Happy Christmas! Here’s why giraffes have short necks!

December 24, 2020

On 22nd December 2020, I gave this talk (via Zoom) to Martin Sander’s palaeontology research group at the University of Bonn, Germany. And now I am giving it to you, dear reader, the greatest Christmas present anyone could ever wish for:

It’s based on a 2013 paper written with Matt Wedel, which itself goes back through many years slow gestation, originating in a discussion on a car journey in 2008. I must tell the full story some time; but not this time.

In this talk, I start by showing in a hopefully vivid way how very much longer sauropods’ necks were than those of any other animal. Then I explain six of the features that made those very long necks possible: no constraint on vertebral count; small, light heads that did not process food; absolutely large bodies with a quadrepedal bauplan; an avian-style respiratory system; air-filled cervical vertebrae; and elongated neck ribs.

If you want to know more, see that Wedel and Taylor (2013) paper!

Finally, my thanks to René Dederichs, a Student of Paleontology in Martin Sander’s work group at the University of Bonn. He organized this event, and recorded the talk for me.



3 Responses to “Happy Christmas! Here’s why giraffes have short necks!”

  1. Brad Lichtenstein Says:

    Beautiful to finally hear/see the presentation itself! Also didn’t know that tendons had more tensile strength… but then why do they ever ossify? Does this mean that these ribs are really destined genetically to be bone, like the rest of the vertebra (or the main skeleton in general), and not juvenile tendons that get replaced by bone over time? [I say “destined” because I was wondering recently why I didn’t break so many bones when I had major rollerblade wipeouts in my 20s, and I realized – duh, if there was any cartilage still there then, it’s gooooone now, lol]

    Also, i have to assume Mike is pronouncing Matt’s last name correctly, and altho I don’t think it came up in conversation in person, I wasn’t. Apologies!

    And merry Christmas to all, not just to Mike and Matt – I love learning from all of the commenters, I apologize that as an aficionado, I take more knowledge than I can possibly give with my questions and speculative stabs in the dark.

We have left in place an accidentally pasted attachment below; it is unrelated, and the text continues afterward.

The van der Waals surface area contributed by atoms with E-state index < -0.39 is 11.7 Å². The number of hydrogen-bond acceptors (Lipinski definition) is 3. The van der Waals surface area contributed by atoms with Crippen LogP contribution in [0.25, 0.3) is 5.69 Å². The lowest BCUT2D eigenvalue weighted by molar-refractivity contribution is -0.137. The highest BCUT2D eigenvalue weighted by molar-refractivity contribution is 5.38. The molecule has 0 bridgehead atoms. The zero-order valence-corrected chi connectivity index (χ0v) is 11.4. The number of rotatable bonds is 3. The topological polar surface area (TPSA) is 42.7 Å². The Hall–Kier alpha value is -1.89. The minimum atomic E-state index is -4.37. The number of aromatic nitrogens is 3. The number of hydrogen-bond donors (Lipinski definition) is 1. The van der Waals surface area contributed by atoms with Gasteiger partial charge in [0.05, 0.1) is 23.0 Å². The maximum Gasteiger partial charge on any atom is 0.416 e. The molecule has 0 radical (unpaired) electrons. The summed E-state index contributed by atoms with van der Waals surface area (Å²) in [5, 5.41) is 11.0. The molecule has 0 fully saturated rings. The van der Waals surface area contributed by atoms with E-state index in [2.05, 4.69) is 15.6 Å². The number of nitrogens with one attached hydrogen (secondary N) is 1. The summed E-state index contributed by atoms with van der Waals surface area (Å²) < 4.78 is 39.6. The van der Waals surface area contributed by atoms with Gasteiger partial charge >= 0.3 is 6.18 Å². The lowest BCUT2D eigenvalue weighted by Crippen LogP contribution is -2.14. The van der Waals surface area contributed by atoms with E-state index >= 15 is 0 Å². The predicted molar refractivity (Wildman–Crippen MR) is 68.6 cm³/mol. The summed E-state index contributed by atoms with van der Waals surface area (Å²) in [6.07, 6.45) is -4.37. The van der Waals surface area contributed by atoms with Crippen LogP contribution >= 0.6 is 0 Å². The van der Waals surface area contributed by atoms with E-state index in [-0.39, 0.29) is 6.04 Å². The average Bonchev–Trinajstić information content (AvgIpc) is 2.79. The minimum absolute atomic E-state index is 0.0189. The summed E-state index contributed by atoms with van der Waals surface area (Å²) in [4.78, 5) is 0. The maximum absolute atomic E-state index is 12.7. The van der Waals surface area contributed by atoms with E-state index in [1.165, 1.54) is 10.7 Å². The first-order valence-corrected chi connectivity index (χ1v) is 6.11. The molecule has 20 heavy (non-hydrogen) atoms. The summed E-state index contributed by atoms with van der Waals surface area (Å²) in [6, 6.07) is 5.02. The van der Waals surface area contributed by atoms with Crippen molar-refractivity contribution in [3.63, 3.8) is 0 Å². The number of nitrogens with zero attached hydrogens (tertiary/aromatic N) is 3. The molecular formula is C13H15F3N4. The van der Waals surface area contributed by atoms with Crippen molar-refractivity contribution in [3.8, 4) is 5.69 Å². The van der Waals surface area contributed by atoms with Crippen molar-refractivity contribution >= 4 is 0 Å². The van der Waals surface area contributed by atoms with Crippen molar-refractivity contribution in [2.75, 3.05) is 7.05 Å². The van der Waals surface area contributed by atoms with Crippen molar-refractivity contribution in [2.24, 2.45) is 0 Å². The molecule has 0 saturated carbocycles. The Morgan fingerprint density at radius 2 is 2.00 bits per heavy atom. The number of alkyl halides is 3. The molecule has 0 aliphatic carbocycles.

2. Brad Lichtenstein Says:

    Sorry, “why did they ossify”, meaning, is there any reason besides that a bony structure can be made hollow like the bird wings – but I had been under the impressions these ribs were more narrow and solid? And I can attest that even mammalian bone is (maybe “was” for me) at least somewhat flexible, I clearly remember an incident where I was sure in the moment my tibia was about to break – I could for sure tell it bent. Luckily for me, it only left what is now (almost 30 years later) a dark mark on my shin at the contact point. Not even a real bruise where it hurt, pretty much just skin there.

    Also, I don’t mean to brag about injuries, I find many of them to be amusing after the fact (and I try to adopt that line of thought ASAP because I can’t undo them), and hopefully can offer some insight beyond what I personally experience.

  3. David Marjanović Says:

    Tendons stretch under tension. Bone stretches much less. If you don’t want a tendon to stretch, ossify it.

    Bone is stronger under compression than under tension, but under tension it’s still stronger than a tendon or a ligament, IIRC.

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